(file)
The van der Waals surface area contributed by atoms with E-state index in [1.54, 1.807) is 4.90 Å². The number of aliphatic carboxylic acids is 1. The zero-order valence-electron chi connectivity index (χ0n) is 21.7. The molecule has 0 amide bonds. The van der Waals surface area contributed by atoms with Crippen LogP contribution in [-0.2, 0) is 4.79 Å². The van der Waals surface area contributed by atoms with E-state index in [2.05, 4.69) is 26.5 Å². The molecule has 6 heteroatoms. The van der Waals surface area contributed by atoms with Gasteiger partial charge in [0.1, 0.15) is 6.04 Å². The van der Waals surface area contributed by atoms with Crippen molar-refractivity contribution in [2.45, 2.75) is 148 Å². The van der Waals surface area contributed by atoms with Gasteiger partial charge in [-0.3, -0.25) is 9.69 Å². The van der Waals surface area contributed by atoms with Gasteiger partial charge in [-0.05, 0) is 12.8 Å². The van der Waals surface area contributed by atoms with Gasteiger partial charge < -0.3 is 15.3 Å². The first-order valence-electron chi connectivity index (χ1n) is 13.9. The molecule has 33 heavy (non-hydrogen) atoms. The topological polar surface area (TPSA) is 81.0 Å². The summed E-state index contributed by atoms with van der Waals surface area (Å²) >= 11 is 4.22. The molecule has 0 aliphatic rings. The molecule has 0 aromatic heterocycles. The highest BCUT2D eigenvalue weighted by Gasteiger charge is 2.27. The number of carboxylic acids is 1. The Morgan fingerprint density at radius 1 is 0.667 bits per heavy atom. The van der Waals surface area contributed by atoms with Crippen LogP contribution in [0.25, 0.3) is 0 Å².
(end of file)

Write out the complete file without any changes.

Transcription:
The van der Waals surface area contributed by atoms with E-state index in [1.54, 1.807) is 4.90 Å². The number of aliphatic carboxylic acids is 1. The zero-order valence-electron chi connectivity index (χ0n) is 21.7. The molecule has 0 amide bonds. The van der Waals surface area contributed by atoms with Crippen LogP contribution in [-0.2, 0) is 4.79 Å². The van der Waals surface area contributed by atoms with E-state index in [2.05, 4.69) is 26.5 Å². The molecule has 6 heteroatoms. The van der Waals surface area contributed by atoms with Gasteiger partial charge in [0.1, 0.15) is 6.04 Å². The van der Waals surface area contributed by atoms with Crippen molar-refractivity contribution in [2.45, 2.75) is 148 Å². The van der Waals surface area contributed by atoms with Gasteiger partial charge in [-0.3, -0.25) is 9.69 Å². The van der Waals surface area contributed by atoms with Gasteiger partial charge in [-0.05, 0) is 12.8 Å². The van der Waals surface area contributed by atoms with Gasteiger partial charge < -0.3 is 15.3 Å². The first-order valence-electron chi connectivity index (χ1n) is 13.9. The molecule has 33 heavy (non-hydrogen) atoms. The topological polar surface area (TPSA) is 81.0 Å². The summed E-state index contributed by atoms with van der Waals surface area (Å²) >= 11 is 4.22. The molecule has 0 aliphatic rings. The molecule has 0 aromatic heterocycles. The highest BCUT2D eigenvalue weighted by Gasteiger charge is 2.27. The number of carboxylic acids is 1. The Morgan fingerprint density at radius 1 is 0.667 bits per heavy atom. The van der Waals surface area contributed by atoms with Crippen LogP contribution in [0.25, 0.3) is 0 Å².